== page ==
During that year, Professor Cameron will lead her annual “senior symposium” to Many Lost Ways. Secreted in her giant backpack will be the fossilized footprints of a tiny Triassic dinosaur. She’ll have a decision to make: Discovering them would define her career, but she will probably just leave them behind.

(Scratchbuilt Play-Doh backpacks, Preiser figures.)


Operating the FCFL: Globe, Gallup and the End of a Long Day

Last week the Herbst Junction turn was returning to Salvation Point after working the Red Earth Co-op and the Salvation Point industries. This week the operating session comes to a close with runs to Globe and Gallup, and the Phoenix-Salvation Point-Durango train passes through to clean everything up for next time.


Globe is not modeled on the layout, but is merely a destination in Southwest Staging. It’s a simple out-and-back operation, with a little work to do at Herbst Junction.

The crew of train SPG31 heads west from Salvation Point Yard and descends into the Benjamin-Henry Canyon. Arriving at Herbst Junction, the crew picks up any Globe-bound loads spotted there by the Herbst Junction turn.



With everything coupled up once again, the crew selects the diverging route toward Globe and gets underway.



In staging, the inbound loads are cut off and the locomotive is backed up to the outbound train we placed during setup.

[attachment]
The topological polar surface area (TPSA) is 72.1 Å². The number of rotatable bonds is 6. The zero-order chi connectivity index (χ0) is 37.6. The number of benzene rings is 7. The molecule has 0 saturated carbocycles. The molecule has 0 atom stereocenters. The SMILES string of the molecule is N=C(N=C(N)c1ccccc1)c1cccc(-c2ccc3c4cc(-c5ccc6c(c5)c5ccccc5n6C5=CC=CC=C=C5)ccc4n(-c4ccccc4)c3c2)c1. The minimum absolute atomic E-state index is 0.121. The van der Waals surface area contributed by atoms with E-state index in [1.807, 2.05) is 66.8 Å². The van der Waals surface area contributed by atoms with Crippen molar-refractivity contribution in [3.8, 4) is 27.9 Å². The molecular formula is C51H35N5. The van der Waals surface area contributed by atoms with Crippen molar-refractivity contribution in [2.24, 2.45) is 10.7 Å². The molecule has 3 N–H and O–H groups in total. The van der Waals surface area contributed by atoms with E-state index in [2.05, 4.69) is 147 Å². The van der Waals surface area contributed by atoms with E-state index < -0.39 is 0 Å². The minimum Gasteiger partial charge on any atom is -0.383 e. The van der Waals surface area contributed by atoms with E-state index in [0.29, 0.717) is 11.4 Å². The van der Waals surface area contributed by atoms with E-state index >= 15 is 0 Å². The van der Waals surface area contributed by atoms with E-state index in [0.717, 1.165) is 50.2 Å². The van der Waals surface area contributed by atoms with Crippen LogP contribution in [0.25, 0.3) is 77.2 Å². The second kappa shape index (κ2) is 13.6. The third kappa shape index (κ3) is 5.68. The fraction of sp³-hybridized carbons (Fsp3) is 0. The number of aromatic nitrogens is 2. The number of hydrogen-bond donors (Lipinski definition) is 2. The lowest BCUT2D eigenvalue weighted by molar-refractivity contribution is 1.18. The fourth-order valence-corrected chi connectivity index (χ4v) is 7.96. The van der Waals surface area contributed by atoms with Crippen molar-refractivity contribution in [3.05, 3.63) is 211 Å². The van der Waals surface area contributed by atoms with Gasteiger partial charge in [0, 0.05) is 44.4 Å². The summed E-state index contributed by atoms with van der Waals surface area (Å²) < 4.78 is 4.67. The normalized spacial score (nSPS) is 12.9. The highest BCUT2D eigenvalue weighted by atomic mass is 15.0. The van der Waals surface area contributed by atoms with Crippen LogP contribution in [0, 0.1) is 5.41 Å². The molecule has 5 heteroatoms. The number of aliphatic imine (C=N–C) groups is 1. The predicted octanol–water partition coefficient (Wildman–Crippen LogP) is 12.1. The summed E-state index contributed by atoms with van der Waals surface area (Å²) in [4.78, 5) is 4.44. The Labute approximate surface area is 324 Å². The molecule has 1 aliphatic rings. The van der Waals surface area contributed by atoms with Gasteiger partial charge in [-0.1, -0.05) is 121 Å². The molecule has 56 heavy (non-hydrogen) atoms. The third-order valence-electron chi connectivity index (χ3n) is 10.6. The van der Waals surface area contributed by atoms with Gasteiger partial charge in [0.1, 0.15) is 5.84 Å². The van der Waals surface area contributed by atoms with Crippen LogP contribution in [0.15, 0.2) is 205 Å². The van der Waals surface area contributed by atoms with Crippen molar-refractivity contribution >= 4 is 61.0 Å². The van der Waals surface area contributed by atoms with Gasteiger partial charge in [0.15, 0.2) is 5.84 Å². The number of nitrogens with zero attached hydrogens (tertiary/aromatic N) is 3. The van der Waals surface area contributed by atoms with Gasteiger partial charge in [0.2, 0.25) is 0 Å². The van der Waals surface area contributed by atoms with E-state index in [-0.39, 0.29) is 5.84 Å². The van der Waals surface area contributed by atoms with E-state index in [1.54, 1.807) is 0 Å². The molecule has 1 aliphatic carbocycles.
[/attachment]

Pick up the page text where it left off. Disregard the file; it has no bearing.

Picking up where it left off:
SPG31 crosses back to the main at Herbst Junction and highballs back to Salvation Point.



The Gallup turn is the only eastbound local. SPL41 rumbles out of Salvation Point Yard and up the hill toward Many Lost Ways National Park.



At Northeast Staging, the train pulls to a stop just short of the outbound Gallup loads we spotted during setup. The staging yard is a fiddle yard, so the locomotive is simply picked up and turned around, then coupled to the outbound train.


The inbound cars are manually removed from the track. Their assignment cards are turned to the next destination, and they are staged as the outbound train for the next operating session. Train SPL41 then rolls back to Salvation Point.

PSPD12 – The Last Train Done Left Town

While the Gallup crew is heading out of Northeast Staging, the last train of the day is getting underway in Southwest Staging. PSPD12 was also staged at setup, with freight for Durango up front and loads to be handed by the Salvation Point locals in the next session out back.

The long freight heads across the Benjamin-Henry River enroute to Salvation Point.


The Salvation Point yard crew has set out all of the outbound Durango freight. When PSPD12 arrives in Salvation Point, the crew pulls the locomotives and the cars continuing to Durango forward, then backs onto the siding where the outbound Durango work awaits.